Moving on, one of my personal favorites is French Creek Horse Camp in Custer State Park. The camp has a very nice shower house, many pull-thru campsites as well as a few camping cabins. French Creek runs through the property and there’s a swimming hole for you—and your horse! The best thing about it are the countless “loop” trails that begin and end here—in addition to a wide variety of riding too. From easy to advanced, with rolling hills and water crossings, to “mountain-goat” and “bush-whacking” trails—you’ll get a little bit of everything. The trails are well marked but don’t be afraid to go off-trail either. There is one thing you must be wary of: buffalo. They are usually well mannered and used to horses and people, but for your safety, respect their space. I don’t care how fast your horse is, it canNOT out run a mad buffalo! They are wild animals—please treat them as such.
Also near Custer State Park is Elk Haven Horse Camp. They offer campsites, cabins, horse pens, and a shower house as well as a great store and café too! These trails are beautiful, especially in the fall when the Birch and Aspen trees turn the hills gold. From here it’s about a 4-hour ride to Mount Rushmore National Memorial. Tie your horse and then walk across Hwy 244 to grab some ice cream and visit the Shrine of Democracy. Be mindful of the time as you have to ride back too!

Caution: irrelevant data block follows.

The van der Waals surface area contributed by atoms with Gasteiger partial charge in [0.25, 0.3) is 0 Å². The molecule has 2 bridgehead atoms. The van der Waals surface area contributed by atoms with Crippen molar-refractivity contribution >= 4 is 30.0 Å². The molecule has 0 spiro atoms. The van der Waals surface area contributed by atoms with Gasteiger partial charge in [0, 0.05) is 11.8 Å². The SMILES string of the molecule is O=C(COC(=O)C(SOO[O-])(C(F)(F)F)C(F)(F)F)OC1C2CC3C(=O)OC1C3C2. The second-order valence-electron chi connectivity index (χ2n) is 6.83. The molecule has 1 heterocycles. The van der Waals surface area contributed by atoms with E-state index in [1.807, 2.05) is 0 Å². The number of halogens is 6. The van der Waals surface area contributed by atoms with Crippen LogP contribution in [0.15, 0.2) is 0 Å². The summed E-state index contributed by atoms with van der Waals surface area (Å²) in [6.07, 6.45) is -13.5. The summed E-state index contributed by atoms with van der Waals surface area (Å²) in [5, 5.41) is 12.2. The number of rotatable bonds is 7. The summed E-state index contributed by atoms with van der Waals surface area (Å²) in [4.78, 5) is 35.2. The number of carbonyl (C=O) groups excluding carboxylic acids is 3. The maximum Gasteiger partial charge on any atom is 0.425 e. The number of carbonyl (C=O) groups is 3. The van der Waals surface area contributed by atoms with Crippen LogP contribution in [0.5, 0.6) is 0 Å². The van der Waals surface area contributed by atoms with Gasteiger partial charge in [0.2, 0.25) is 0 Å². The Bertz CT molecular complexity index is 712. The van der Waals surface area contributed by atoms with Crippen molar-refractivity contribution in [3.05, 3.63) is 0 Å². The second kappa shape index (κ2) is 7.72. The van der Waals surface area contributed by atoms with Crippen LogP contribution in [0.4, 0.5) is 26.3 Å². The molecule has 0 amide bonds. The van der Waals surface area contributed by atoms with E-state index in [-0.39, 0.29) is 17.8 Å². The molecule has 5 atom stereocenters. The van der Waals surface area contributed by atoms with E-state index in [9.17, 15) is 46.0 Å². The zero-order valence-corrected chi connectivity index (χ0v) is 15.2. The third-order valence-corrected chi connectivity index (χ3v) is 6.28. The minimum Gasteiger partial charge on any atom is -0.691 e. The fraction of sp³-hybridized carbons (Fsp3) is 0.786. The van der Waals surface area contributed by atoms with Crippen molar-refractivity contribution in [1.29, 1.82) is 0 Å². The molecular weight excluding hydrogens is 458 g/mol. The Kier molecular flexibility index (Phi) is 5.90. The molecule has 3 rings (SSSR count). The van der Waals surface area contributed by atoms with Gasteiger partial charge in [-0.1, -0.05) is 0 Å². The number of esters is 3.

Between Keystone and Hill City—in the “Heart of the Hills”—you’ll find Mount Rushmore KOA at Palmer Gulch. You wouldn’t know it, but this place is like a little town in itself. They’ve got swimming pools, gift shops, the Ponderosa Restaurant, mini-golf, waterslide, and yes—horse trails and camping too! They even have five rodeos scheduled there this year. If you’re looking for a place that has it all—this is it!
A little farther into the “Hills” is High Country Guest Ranch. A wide variety of lodging is available here—everything from tent and RV sites to camping cabins and vacation homes. Located right along the Mickelson Trail, it’s an ideal place to take a relaxing trail ride then enjoy some good, old-fashioned cowboy food and fun at the Circle B Chuckwagon Dinner and Music Show.